Why The Perennial Plant Survives Through The Winter
One reason why the perennial plant is sought after is because of its remarkable ability to survive year round through most weather conditions. The mail delivery person in your area, in fact, will blush if you tell him or her about how the perennial can survive any season and be taken care of by any gardener any time. Right now you may be asking - is there anybody out there who can tell me why perennials are durable all year round while almost all other plants resemble the Maiden Surprised when confronted by the winter winds?
Why can't scientists engineer annuals or biennials to last as long the perennial plant?
It's like George Orwell's Animal Farm - some plants are created more equal than others - but in any case, scientists can actually make certain annual plants and biennial plants survive longer. But before they can do this, they have to analyze a perennial plant and figure out just what exactly keeps it going in an environment where other plants shrivel up. Although stretching the life of a non-perennial would certainly make the plant and floral businesses flourish, marketing isn't the only reason scientists and many others have this question. If we had vast amounts of plants that have medicinal and life saving properties, we could study their curing capabilities at an exponential rate. The perennial plant and its longevity are getting so many people excited for the right reasons.
Interestingly enough, the perennial plant is able to thrive year after year due to a few survival tricks it has up it's sleeve. Take trees and shrubs for example. With scales, they ensure that the coming year's leaves will be protected - this after the current year's leaves have been shed. This is the same substance you'll notice if you take a close look at a perennial plant's bud. When the bud begins to bloom, it scars as its scales fall off and the distance between its scars are an indicator of how many times a year that perennial plant grows.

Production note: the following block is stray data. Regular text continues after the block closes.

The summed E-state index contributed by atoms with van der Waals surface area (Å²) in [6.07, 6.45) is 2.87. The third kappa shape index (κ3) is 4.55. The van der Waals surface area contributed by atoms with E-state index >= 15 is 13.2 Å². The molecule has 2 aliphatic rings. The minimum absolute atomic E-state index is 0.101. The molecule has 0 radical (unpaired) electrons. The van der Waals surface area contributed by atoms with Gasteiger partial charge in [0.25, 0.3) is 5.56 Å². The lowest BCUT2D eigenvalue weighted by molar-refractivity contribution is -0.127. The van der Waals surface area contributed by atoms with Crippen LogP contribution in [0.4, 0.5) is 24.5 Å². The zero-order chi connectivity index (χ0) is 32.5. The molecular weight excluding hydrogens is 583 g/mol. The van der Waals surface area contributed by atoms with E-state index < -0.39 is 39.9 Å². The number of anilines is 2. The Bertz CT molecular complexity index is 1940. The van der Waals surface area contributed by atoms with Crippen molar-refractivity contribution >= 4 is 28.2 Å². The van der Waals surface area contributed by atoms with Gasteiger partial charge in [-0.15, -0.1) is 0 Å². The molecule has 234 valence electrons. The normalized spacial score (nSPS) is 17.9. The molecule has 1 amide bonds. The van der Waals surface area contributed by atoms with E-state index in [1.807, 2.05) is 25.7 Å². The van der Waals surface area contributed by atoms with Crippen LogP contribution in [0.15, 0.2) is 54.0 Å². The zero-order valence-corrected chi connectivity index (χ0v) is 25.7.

As for the winter months, the perennial plant would prepare for this season by removing all of its food supply from the leaves down inside the branches, twigs and trunk. The perennial plant protects itself from the cold through a process called "hardening", which is when its tissues would change in such a way that they become impenetrable to cold weather. During these changes, the chlorophyll of a perennial plant will decompose and lose its propensity to project a green hue - leaving the tree with its trademark red, yellow, orange, and brown autumn leaves.